Council officers fitted with body cameras in attempt to tackle attacks on staff
According to statistics gained from the authority following a freedom of information request, members of staff have suffered kickings, being punched and “hit with various objects” during the 2020/21 municipal year.
Leeds City Council has said it has already introduced changed to ensure its staff are safer, including fitting some of its enforcement staff with body cameras.
The statistics show that the number of council staff attacked while at work rose from 179 in 2019/20 to 182 the following year. This also follows a huge jump from 2018/19 from 111 total attacks.
Interestingly, some departments saw more significant rises than others, with 107 recorded assaults on those working for the Children and Families department (up from 79 in 19/20), and 23 attacks on Resources and Housing staff (up from 10 in 19/20).
A short statement which came with the statistics read: “As you can see there has been many physical assaults and the type of assaults are wide ranging from staff being kicked, punched, nipped, pushed and hit with various objects.”
A Leeds City Council spokesperson said: “Ensuring our staff are safe at work is a priority for us and we are determined to reduce the number of assaults through a range of strategies.
“Across the council we are implementing changes in practice, improvements in training and awareness for staff along with a proactive approach to looking at new technology to further protect our staff (such as body cameras for enforcement officers and improved security measures at public facing buildings).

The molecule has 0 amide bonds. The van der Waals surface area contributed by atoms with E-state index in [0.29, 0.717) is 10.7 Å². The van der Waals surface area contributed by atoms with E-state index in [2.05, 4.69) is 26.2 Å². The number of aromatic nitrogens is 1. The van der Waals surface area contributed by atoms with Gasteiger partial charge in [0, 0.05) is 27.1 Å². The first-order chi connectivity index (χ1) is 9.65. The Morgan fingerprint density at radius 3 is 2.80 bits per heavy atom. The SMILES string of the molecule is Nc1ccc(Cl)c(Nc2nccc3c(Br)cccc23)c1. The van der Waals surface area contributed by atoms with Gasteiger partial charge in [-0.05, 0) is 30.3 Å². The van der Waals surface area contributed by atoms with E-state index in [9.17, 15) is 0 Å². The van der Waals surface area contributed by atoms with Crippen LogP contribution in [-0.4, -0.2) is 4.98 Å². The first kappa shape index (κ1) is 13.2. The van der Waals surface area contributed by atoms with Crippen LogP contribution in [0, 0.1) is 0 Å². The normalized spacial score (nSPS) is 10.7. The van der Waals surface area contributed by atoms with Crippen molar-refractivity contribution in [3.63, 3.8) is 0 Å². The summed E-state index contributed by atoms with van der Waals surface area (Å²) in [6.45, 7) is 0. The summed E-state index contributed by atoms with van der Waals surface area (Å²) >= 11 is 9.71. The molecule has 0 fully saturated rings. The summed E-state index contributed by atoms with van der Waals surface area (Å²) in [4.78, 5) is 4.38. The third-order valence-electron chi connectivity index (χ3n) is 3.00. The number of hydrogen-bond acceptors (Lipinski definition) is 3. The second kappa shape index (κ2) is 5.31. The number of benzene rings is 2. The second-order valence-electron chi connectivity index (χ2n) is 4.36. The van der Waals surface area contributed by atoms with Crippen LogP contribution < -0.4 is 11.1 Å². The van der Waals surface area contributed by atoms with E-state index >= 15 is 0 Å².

“We are also committed to continuing work with trade unions to further improve employee health, safety and wellbeing.
“Any member of council staff, whether employed in schools or elsewhere, is offered professional support if they are subjected to any type of assault or witness it taking place.”
Richard Whiskin, an officer with the Unison trade union, which represents public sector workers, said: “Leeds City Council runs a number of residential homes – a couple are for young people with learning disabilities.
“There are quite a number of areas where physicality becomes a thing. One is that they got better at reporting (attacks).
“I have had to drill it into (members) that it is not part of the job to be physically assaulted and that they should report it. Young people have also been stuck inside these places for longer with nowhere to go, so that adds to their frustration.
“I wouldn’t say Leeds City Council don’t try – everytime there is an incident, they will look at it and do the risk assessment. But unfortunately, this is what comes with these jobs – it shouldn’t be, but that’s the reality in children and families.
“We do hold the council to account – we go through all the reports, so we do have input for members. Sometimes things do stand out, but on the whole the last year has been tough on everyone. There is a lot of frustration and anger out there
“Some people are suffering from lockdown.”
Mr Whiskin added that pay needed to increase for people doing tough jobs on the ground for local authorities.
“All local government pay has gone down by a fifth over 15 years,” he added. “The people doing these jobs have seen their wages deflate. Wages have been going down for people doing these tough jobs, and they wonder why they can’t recruit anybody – why would you put yourself in that position when you can stack shelves in Lidl for the same amount of money?”
Adults & Health
Children & Families
Civic Enterprise Leeds
Communities & Environments
Resources & Housing